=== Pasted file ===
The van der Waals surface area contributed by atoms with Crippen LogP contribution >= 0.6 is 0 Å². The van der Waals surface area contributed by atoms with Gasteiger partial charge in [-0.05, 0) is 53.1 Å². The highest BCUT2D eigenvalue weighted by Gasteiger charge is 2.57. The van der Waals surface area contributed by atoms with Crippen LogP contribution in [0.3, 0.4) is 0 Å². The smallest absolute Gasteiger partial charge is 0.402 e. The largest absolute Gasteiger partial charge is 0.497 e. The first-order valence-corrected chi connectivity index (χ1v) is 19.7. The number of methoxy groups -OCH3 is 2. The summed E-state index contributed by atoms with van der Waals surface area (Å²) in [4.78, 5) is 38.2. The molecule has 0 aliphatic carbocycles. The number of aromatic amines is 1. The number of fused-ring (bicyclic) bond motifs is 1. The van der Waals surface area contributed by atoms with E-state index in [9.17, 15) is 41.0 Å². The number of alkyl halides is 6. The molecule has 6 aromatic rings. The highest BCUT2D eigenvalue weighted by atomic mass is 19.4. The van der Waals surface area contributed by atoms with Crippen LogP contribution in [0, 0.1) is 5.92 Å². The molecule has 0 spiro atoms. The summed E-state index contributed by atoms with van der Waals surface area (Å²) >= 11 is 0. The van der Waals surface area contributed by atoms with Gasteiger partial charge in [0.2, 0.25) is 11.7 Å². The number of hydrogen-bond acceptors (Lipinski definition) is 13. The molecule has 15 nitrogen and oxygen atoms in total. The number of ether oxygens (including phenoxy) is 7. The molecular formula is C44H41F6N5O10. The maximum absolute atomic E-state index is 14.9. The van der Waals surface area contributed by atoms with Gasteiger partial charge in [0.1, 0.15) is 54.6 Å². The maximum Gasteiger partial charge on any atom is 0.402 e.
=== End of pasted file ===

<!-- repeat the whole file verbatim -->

The van der Waals surface area contributed by atoms with Crippen LogP contribution >= 0.6 is 0 Å². The van der Waals surface area contributed by atoms with Gasteiger partial charge in [-0.05, 0) is 53.1 Å². The highest BCUT2D eigenvalue weighted by Gasteiger charge is 2.57. The van der Waals surface area contributed by atoms with Crippen LogP contribution in [0.3, 0.4) is 0 Å². The smallest absolute Gasteiger partial charge is 0.402 e. The largest absolute Gasteiger partial charge is 0.497 e. The first-order valence-corrected chi connectivity index (χ1v) is 19.7. The number of methoxy groups -OCH3 is 2. The summed E-state index contributed by atoms with van der Waals surface area (Å²) in [4.78, 5) is 38.2. The molecule has 0 aliphatic carbocycles. The number of aromatic amines is 1. The number of fused-ring (bicyclic) bond motifs is 1. The van der Waals surface area contributed by atoms with E-state index in [9.17, 15) is 41.0 Å². The number of alkyl halides is 6. The molecule has 6 aromatic rings. The highest BCUT2D eigenvalue weighted by atomic mass is 19.4. The van der Waals surface area contributed by atoms with Crippen LogP contribution in [0, 0.1) is 5.92 Å². The molecule has 0 spiro atoms. The summed E-state index contributed by atoms with van der Waals surface area (Å²) >= 11 is 0. The van der Waals surface area contributed by atoms with Gasteiger partial charge in [0.2, 0.25) is 11.7 Å². The number of hydrogen-bond acceptors (Lipinski definition) is 13. The molecule has 15 nitrogen and oxygen atoms in total. The number of ether oxygens (including phenoxy) is 7. The molecular formula is C44H41F6N5O10. The maximum absolute atomic E-state index is 14.9. The van der Waals surface area contributed by atoms with Gasteiger partial charge in [0.1, 0.15) is 54.6 Å². The maximum Gasteiger partial charge on any atom is 0.402 e.